“Excellent riad. Even better if you speak a little French.”
Eight of us recently spent four nights for my 40th birthday at the Riad. I read all the reviews here, both good and bad, before deciding to go ahead and book. It turned out to be a great choice.
My wife won't do anywhere remotely dirty so believe me when I say the riad is stylish, ideally-located, spacious, very clean and well run by Jamilla and the gang. I believe the negative reviews seem to stem from the time before Pepe owned the place as there were no real hassles at all - although we were renting every room, so if you were sharing the riad with strangers then perhaps your mileage may vary.
The airport transfer was there on time (look for the riad name rather than your surname) and once we had grown accustomed to the frankly insane driving (thankfully at low speeds due to traffic) it became apparent that the taxi staff, local shops and the riad all have a good working relationship.
Although Jamilla and the staff speak a little English, French is better so dust off your schoolbook. My French must sound like pidgin 'Allo 'Allo but I was able to make myself understood better in this tongue. Obviously Arabic is widely spoken but was not an "O" level option for me in 1983, at least not in Widnes.
The riad seem to use the same taxi guys all the time, which is good as you would need someone with local knowledge or a pigeon-like sense of direction to guide you down the 2-3 minute maze-like walk from the taxi to the front door for the first time. The tall medina streets are too narrow for cars so bicycles and mopeds are very popular - watch out.
The surrounding cat-filled streets are dark and narrow but not intimidating (I live in Nottingham!) and the local kids are friendly enough to banter with. The nondescript door opens and you are treated to the splendid interior views which the website shows. The riad is very photogenic and there are plenty of things to photograph.
Once unpacked, we spent the trip just chilling out at the riad in the morning, strolling the markets for lunch, then either eating at the riad or taking a trip out to a restaurant in the evening. Crystal @ Pacha was nice (Jamilla booked this same day at our request), but don't book before 8:30 and try and sit away from the central fire - it's hot and smoky at the nearest tables. The club itself was closed that night, despite it saying "Open daily" on the website. You may wish to confirm.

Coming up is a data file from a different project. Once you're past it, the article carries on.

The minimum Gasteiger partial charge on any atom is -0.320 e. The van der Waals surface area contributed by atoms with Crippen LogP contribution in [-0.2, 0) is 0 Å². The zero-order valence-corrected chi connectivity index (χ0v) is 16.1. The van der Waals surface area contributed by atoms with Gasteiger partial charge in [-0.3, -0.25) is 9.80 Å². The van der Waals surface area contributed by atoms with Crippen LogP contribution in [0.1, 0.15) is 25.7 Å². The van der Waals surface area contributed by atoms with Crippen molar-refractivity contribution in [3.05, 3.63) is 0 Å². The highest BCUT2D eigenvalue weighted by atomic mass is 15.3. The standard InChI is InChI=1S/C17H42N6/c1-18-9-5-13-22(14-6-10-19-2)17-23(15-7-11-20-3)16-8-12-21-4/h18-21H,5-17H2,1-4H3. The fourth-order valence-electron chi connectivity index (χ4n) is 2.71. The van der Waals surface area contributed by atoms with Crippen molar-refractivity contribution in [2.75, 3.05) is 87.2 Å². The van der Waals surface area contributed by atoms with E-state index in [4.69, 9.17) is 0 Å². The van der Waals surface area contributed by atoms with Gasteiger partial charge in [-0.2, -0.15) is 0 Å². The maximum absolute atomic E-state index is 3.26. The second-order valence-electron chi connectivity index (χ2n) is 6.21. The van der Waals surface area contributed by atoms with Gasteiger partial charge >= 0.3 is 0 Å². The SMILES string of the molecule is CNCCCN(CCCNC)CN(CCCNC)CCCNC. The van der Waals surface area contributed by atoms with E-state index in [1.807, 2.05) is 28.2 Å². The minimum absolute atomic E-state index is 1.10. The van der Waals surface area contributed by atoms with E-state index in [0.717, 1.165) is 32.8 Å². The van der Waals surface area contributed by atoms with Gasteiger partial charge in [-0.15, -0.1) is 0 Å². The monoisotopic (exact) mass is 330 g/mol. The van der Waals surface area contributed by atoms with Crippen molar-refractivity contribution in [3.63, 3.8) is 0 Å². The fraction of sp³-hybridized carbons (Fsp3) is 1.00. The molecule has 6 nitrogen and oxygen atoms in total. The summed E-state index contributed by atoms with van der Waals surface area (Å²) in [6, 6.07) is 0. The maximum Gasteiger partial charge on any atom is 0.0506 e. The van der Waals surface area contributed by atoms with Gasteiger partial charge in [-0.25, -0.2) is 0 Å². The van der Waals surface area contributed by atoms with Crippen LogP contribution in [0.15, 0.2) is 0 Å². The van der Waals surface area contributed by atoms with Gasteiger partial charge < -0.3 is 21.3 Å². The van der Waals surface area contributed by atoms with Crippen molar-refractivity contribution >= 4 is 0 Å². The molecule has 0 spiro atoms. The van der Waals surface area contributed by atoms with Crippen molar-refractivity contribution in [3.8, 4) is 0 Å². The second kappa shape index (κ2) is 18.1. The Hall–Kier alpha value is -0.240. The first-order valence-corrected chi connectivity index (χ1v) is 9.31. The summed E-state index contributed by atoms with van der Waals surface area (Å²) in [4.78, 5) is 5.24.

We stayed in the Douiria suite. The bed was very comfortable and there is plenty of storage. The bathroom in this suite is dark marble and plaster, and there is not a lot of light, so you may want to move a lamp into there.
One of the rustic sinks has a patched hole in it that sometimes leaked a little - but only a few thimbles-full or so. There was always hot water available. The specks of powder here and there are probably caused by woodworm in the wooden ceilings - par for the course in this type of building.
The mosque does a call to prayer around 4AM. I only heard it the first time, as I am a sound sleeper, but you may want to bring ear-plugs as the prayer MC also seems to be accompanied simultaneously by a revving scooter engine and a braying camel.
Breakfast seems to be available at any time in the morning. Staff are there from around 7AM but I don't recall us being up for anything before 10. Breakfast is continental - coffee, crepes (freshly made in the kitchen), bread, english tea, jam, cake and juice. Bring your sweet tooth to Morocco.
We then went upstairs to the terrace where you can bask in the African sunshine - not incandescent at this time of year but still very warming. The terrace is well appointed with day beds and tables and the staff are happy to fetch you snacks (olives and nuts), wine, beer or water - not free of course; the Rose was 14 euros and beers 3 euros - which is quite a markup. Better to buy it locally if you find it (we didn't actively seek it).
Jamilla and the gang do great meals in the evening, Moroccan style. Very tasty but perhaps a little pricey considering drink is not included. We eat there twice. The dining room also has an ipod dock which came in handy. The other lounge has a large flat screen tv with satellite box. We didn't watch much tv to be honest. The riad also has wireless internet and you can settle by credit card there.
The local markets are 2 mins away back towards the taxis, and the main square is -15 mins beyond these, depending on how fast you want to walk. I didn't find the stallholders overly aggressive. We weren't there to buy things, so it was easy for us to walk away.
Jamilla also organised an impromptu trip to the mountains for a couple of our guests with their own driver for the day. She is very good at organising and can get you most things should you require. Jamilla clocks off after dinner is served, and then Hisham, the riad's handyman, is also on hand until you go to bed to help you with anything. Again, French was the most effective route.
If I had one criticism, I would like the riad to show you a price list for the wine, beer and snacks before you tuck in as the prices came as a surprise to some. Also make sure that the room tax (8 EUR per room per night) has been included if you didn't book direct with the riad - it was a little difficult ironing out all these points in French when Jamilla wanted to go home and we all wanted to eat.
The airport taxis were bang on time for our early start home (they haven't managed this trick in the UK) and a good time was had by all.
This review is the subjective opinion of a TripAdvisor member and not of TripAdvisor LLC.